On a cheerier note, what’s great about Cash is King isn’t just the ar­ray of works through­out the book or the prom­ise of fu­ture ex­hi­bi­tions: it’s the global muster of im­age mak­ers. Do­na­tions to the project have been su­perb, gen­er­ous and dizzy­ingly wide-rang­ing. From Sax Im­pey’s Fog­bank of Eng­land that casts the UK monarch’s youth­ful face out to sea, up to her neck in the roil­ing black wa­ters (an ele­giac nod per­haps to fad­ing em­pire and sea power, maybe?) to the fun­nier money that’s reached these shores. For ex­am­ple, sent from Cleve­land, U.S., Josh Us­mani’s exquisitel­y de­tailed psy­che­delic pat­tern­ing. Maybe Her Maj should treat her­self to an en­theogenic trip or two: it might take her mind off the bonkers tra­jec­tory her beloved GB seems set on.

The range of me­dia used to de­face/ reface money in Cash is King is a feast. Col­lage, sten­cils, lip­sticked kisses,

sub­ver­sive stitch­ings: is Holly Searle al­lowed to re­fer to the Queen of Eng­land as ‘Vin­tage C***ge’? Shouldn’t she be in the Tower by now? But it’s not all sedi­tious swipes. Se­ri­ous points are made, too. Dot­mas­ter’s ad­di­tion of John Wayne on an Iraqi note that fea­tures a horse­back charge and Sad­dam Hus­sein’s smarmy mug neatly al­ludes to for­eign pol­icy de­ci­sions that con­tinue to un­ravel with dis­as­trous con­se­quences. Nina Gha­fari’s raw, eco­nomic reface of a 500 Kroner note to­gether with the words “No Hu­man Be­ing Is Il­le­gal” is a stark re­minder that money trav­els eas­ier than peo­ple flee­ing war, famine or per­se­cu­tion. ATM’S or­nitho­log­i­cal won­ders are charm­ing, finely de­tailed works and when you re­alise his mis­sion is to high­light en­dan­gered species the fact he’s cho­sen money as his can­vas makes them all the more poignant. It is, af­ter all, the pur­suit of profit that more of­ten than not threat­ens the nat­u­ral habi­tats of these beau­ti­ful crea­tures.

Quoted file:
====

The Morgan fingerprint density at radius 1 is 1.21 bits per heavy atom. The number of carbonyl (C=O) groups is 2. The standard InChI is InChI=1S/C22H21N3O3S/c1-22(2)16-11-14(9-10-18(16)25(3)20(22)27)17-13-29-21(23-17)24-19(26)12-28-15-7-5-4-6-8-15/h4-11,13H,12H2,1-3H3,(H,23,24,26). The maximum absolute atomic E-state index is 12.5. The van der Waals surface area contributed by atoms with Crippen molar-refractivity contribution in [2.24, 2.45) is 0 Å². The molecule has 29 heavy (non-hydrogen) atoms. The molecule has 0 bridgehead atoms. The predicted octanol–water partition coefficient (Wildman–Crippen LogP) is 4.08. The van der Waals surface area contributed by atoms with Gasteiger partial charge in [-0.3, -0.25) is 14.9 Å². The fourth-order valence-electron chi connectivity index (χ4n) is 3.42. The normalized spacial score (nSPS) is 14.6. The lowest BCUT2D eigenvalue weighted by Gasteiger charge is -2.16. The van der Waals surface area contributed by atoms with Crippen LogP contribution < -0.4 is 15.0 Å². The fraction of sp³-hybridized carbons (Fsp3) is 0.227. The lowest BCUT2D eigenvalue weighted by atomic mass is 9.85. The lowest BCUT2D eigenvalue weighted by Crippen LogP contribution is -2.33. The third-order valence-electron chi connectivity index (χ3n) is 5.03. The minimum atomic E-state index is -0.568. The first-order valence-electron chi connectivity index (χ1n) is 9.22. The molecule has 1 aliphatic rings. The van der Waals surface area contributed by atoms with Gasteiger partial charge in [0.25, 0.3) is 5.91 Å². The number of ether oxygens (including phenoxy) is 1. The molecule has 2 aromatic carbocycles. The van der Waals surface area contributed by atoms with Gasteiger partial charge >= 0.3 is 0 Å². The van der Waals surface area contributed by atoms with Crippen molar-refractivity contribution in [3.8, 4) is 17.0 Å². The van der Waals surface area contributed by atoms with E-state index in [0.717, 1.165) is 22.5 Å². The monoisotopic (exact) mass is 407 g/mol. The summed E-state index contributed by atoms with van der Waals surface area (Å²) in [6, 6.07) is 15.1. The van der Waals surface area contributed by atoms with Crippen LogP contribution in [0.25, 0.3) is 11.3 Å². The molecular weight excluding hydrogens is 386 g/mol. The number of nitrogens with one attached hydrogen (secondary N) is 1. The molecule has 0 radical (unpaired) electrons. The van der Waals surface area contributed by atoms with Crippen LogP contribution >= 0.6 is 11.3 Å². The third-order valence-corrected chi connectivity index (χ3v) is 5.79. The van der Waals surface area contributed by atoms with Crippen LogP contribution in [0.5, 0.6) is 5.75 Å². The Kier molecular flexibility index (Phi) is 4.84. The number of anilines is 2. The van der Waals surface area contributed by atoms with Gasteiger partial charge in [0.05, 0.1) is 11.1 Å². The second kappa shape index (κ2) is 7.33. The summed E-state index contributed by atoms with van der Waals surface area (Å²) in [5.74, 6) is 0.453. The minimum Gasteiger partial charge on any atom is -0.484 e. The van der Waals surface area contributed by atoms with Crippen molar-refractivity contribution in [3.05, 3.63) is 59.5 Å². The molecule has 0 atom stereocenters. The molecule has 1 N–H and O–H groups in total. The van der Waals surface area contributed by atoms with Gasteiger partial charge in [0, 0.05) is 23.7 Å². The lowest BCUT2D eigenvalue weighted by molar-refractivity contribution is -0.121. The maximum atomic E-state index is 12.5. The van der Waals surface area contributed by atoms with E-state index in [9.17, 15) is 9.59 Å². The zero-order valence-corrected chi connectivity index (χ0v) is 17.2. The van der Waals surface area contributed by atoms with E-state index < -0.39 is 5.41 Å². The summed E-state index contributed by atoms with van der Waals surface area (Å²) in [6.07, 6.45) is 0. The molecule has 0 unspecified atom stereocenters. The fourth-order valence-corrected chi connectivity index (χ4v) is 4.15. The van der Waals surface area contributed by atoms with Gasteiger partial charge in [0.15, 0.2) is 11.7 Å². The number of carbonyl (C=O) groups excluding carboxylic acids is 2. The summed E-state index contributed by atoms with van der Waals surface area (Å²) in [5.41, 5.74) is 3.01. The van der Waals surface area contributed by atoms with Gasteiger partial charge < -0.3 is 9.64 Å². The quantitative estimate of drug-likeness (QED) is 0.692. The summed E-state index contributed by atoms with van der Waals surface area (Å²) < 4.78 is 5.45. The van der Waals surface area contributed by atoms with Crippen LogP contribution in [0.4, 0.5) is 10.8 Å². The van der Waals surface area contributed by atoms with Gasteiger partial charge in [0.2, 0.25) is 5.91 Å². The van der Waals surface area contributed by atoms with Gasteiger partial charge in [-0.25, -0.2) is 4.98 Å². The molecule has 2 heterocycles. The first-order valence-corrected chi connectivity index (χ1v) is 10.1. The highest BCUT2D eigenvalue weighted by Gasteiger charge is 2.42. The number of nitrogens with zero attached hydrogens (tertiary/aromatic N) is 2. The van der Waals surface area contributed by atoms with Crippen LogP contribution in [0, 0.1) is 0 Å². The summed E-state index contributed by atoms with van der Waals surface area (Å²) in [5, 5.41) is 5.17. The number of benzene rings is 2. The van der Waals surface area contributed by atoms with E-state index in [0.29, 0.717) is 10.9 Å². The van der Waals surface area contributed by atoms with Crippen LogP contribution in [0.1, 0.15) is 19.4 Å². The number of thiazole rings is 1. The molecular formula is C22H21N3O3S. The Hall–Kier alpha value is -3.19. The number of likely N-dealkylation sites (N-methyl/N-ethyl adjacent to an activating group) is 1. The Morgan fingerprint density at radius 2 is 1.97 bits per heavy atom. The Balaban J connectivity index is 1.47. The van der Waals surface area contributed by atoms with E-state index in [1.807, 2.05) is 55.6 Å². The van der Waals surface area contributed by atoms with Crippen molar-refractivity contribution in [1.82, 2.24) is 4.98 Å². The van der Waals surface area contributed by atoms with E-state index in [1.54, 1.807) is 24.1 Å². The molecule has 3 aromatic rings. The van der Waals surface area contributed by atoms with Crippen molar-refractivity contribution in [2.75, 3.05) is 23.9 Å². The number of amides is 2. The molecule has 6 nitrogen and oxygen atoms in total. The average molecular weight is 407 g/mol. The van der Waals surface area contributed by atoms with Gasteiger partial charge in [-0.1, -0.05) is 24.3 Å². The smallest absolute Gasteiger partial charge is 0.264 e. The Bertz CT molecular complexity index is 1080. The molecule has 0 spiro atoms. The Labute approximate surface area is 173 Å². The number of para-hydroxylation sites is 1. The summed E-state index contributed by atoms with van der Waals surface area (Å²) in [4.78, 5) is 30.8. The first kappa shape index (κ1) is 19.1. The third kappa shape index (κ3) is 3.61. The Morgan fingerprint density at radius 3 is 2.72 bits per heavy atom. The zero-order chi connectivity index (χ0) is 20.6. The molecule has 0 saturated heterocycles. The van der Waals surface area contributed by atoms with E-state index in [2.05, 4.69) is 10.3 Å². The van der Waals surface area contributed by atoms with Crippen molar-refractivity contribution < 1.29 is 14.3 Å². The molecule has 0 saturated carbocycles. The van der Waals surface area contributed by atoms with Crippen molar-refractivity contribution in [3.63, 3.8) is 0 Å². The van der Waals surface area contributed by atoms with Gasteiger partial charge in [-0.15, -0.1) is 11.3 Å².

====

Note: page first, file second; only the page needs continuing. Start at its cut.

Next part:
Fi­nally one of Re­ichardt and Os­borne’s less lewd of­fer­ings sums up the bind of our con­sumer cul­ture: bla­zoned on a freshly-minted score, the un­furled scroll in a crow’s beak reads: “Are you be­ing se­duced into buy­ing some­thing you don’t need?” Eco­nomic so­ci­ol­o­gist Vi­viana Zelizer has ar­gued for a ty­pol­ogy of monies since it op­er­ates in mul­ti­ple reg­is­ters to the ex­tent that peo­ple will “seg­re­gate, dif­fer­en­ti­ate, la­bel, dec­o­rate, and per­son­alise it to meet their com­plex so­cial needs”.

In Cash is King we see the gamut of so­cial, po­lit­i­cal and aes­thetic con­cerns ren­dered on ban­knotes from across the globe. Hard cash trans­formed into vis­ual gifts. An ex­change of im­agery, ideas and wit that from their in­cep­tion went against the rules and for that we’re all a lit­tle bit bet­ter off.

Cash Is King opens on Au­gust 30 at Saatchi Gallery, King’s Road, Lon­don SW3 4RY. The book can be or­dered via www.re­bel­not­taken.com

DIS­NEY DOUGH: Ben Allen’s Dol­lar Mickey

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SUB­VER­SIVE:1 Doo­dle Pound by Marc Craig2 Bird Col­lage by Miss Printed3 Snipe Pound by ATM Stree­tart